With the advent of home recording and the internet, recording is easier and cheaper than it's ever been. But that also means that there's more competition out there than ever before. I'm here to facilitate at every step in the process and give you the extra professional edge to deliver the best product of which your group is capable.
Mixing A Cappella is a niche science
It used to be that only the professionals were able to make good sounding albums, but as is evidenced by the modern day digital renaissance, this is no longer the case. With the advent of digital recording and self education online, lots of bedroom producers in the "regular music" sphere have entered the fray and can make polished, clean, professional sounding albums.
The same is not so true for A Cappella
If you hand a more standard mainstream engineer an A Cappella project, they'll have a really hard time mixing it to sound how you'd want. Mixing voices that are doing the job of instruments is much different than mixing chorus vocals like they're used to, and is much different from mixing ordinary instruments. The rules for compression, parametric EQ, and panning have to be completely rewritten. There aren't any articles online about "How to mix vocal percussion," or if there are any they're buried under the literally thousands of articles detailing how to mix conventional drums.
For A Cappella specifically, one must be specifically trained in the nuanced and finicky art of sound engineering and production. I have spent years working together with some of the biggest names in the business (namely Bill Hare and Danny Ozment) to hone my skills, and I have yet to encounter a project that left me unable to deliver.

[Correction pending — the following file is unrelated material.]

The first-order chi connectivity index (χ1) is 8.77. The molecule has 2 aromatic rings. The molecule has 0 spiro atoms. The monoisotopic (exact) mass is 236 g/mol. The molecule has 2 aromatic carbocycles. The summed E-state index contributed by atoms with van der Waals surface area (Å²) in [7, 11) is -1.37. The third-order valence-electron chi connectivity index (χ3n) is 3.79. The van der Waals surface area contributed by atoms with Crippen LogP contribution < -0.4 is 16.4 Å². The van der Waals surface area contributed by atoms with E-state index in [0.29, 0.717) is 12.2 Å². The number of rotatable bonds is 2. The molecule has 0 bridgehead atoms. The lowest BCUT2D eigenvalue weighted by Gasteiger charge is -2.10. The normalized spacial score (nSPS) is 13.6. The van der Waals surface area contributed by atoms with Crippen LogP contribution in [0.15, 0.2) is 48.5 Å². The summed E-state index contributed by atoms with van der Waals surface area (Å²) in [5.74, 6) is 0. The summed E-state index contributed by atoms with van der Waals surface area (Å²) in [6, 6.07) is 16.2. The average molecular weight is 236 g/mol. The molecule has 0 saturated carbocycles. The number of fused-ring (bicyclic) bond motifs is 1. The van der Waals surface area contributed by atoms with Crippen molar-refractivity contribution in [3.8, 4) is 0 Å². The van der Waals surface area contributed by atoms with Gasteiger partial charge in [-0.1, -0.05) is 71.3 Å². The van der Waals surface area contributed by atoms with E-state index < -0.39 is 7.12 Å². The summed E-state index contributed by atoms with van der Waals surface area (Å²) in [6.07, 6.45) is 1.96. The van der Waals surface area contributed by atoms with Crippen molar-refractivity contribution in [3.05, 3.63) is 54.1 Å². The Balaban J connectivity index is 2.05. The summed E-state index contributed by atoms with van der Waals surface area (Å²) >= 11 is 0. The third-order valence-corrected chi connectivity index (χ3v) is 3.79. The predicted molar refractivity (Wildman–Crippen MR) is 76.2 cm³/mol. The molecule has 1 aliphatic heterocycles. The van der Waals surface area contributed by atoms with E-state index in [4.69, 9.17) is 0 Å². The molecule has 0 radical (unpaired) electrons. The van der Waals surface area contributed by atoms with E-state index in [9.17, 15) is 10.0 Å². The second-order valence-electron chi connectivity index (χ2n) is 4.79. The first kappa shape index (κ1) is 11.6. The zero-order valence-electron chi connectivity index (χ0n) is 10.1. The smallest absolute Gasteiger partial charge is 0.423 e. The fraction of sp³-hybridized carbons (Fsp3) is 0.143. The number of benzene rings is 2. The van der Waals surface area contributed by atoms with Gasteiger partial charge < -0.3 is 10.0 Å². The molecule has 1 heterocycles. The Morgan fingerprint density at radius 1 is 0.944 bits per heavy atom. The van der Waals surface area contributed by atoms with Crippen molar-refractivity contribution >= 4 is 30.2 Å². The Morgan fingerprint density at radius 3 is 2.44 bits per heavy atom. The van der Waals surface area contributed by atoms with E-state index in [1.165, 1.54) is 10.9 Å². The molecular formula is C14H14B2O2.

Every exceptional record has to start with exceptional recording. I cannot overstate this: lackluster recording means a lackluster album, no matter who you hire to mix it. You'll save time, money, and ultimately have a better product if your performance is properly recorded. Beyond just equipment fidelity, what's really important is coaching the best performances out of your singers and knowing how to schedule and budget time for recording an entire group. I have extensive experience with this, but also recommend checking out recordingacappella.com if you want to do the recording yourself!
Every track needs at least some editing. Every song on the radio has extensive cleanup to remove coughs, plosives, and missed notes from the recordings, and A Cappella is no different. Editing is unique in A Cappella though, due to the need to properly tune all of the voices involved, without over-doing it and creating something that sounds "fake" or "autotuned." Editing is a nuanced but crucial step to making a recording that sounds professional and polished, that if done right achieves a group sound and solidity that no amount of special effects could ever create.
Mixing is what brings together all the different aspects of your recording and makes it sound like you always imagine it in your head. Making the basses rumble, making the beatboxer punchy and loud, adding some reverb and echo effects - these are all steps in the mixing process. In my opinion, a good mix accentuates the strong points of a groups' performance, but not so dramatically that a listener couldn't believe that this recording is an authentic performance. To achieve this, one must balance technical knowledge with a musical mindset, and understand the limits of modern hardware and listening environments to create educated compromises that deliver an excellent final mix.
Mastering is the last 5% of the production process for a recording, and is what takes a mix from good to great. It takes all of the recordings, effects, and automation and crunches it down into a tiny MP3 file that will sound good whether you're listening through earbuds on an airplane or in a quiet home theater in surround sound. This will allow the final mix to feel in line with things that play on the radio or compete with road noise in your car. This process requires a very refined ear and high fidelity mixing environment to be done well.